The motor quota refers to the total quantity and duration and sequence of output power and mechanical quantity specified by the motor manufacturer. This is includes the following typical cases:
(1) Continuous work quota;
(2) Short time working quota;
(3) Periodic work quota;
(4) Non-discrete constant load working quota.
Factors affecting motor quota:
(1) Heating and cooling conditions of electric machines;
(2) Motor structure form;
(3) Use environment;
(4) Cooling mode;
(5) Work system;
(6) Insulation class.
The most commonly used motor quota is the continuous quota, which defines the output power that can be sustained without breaking the prescribed limit.( The DC generator is expressed in KW, the alternator in a particular power factor KVA, and the motor in horsepower or KW.) For intermittent load, periodic load or load rate change, we can give the motor short time quota and define the load that can be carried within a specified time. The standard time limit for the short- term quota is 5 minutes, 30 minutes and 60 minutes.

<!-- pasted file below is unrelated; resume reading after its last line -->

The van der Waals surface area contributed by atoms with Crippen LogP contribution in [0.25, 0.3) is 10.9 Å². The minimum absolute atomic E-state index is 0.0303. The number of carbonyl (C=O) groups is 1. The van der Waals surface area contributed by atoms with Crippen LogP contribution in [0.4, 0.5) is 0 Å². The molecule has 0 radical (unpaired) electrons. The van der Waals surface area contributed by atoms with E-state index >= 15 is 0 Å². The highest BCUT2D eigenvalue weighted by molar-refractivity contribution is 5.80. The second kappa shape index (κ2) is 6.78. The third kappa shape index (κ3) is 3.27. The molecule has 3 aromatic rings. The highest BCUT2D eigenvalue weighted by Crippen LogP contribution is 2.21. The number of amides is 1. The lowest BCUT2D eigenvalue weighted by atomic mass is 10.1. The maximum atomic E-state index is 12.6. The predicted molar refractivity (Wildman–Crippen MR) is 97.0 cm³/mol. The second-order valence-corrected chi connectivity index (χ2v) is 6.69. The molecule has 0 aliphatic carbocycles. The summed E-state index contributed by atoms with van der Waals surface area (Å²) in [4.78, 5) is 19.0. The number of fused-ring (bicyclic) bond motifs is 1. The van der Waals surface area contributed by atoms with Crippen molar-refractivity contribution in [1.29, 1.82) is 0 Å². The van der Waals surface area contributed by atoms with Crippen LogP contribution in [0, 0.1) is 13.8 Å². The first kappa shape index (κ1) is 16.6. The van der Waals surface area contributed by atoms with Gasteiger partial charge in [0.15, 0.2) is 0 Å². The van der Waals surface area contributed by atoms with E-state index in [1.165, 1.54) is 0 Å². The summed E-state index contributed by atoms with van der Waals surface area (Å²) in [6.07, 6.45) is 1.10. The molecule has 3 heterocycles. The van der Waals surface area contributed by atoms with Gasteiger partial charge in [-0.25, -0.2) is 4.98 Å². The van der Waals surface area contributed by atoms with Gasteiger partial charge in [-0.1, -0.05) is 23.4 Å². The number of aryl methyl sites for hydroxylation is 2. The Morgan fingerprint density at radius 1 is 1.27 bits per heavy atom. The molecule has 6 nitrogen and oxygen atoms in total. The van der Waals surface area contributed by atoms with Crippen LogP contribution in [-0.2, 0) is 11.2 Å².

Motor quotas also specify speed, voltage and frequency, as well as permissible voltage and frequency changes. However, in many motor applications, the load will be more or less in a larger range of cyclic changes.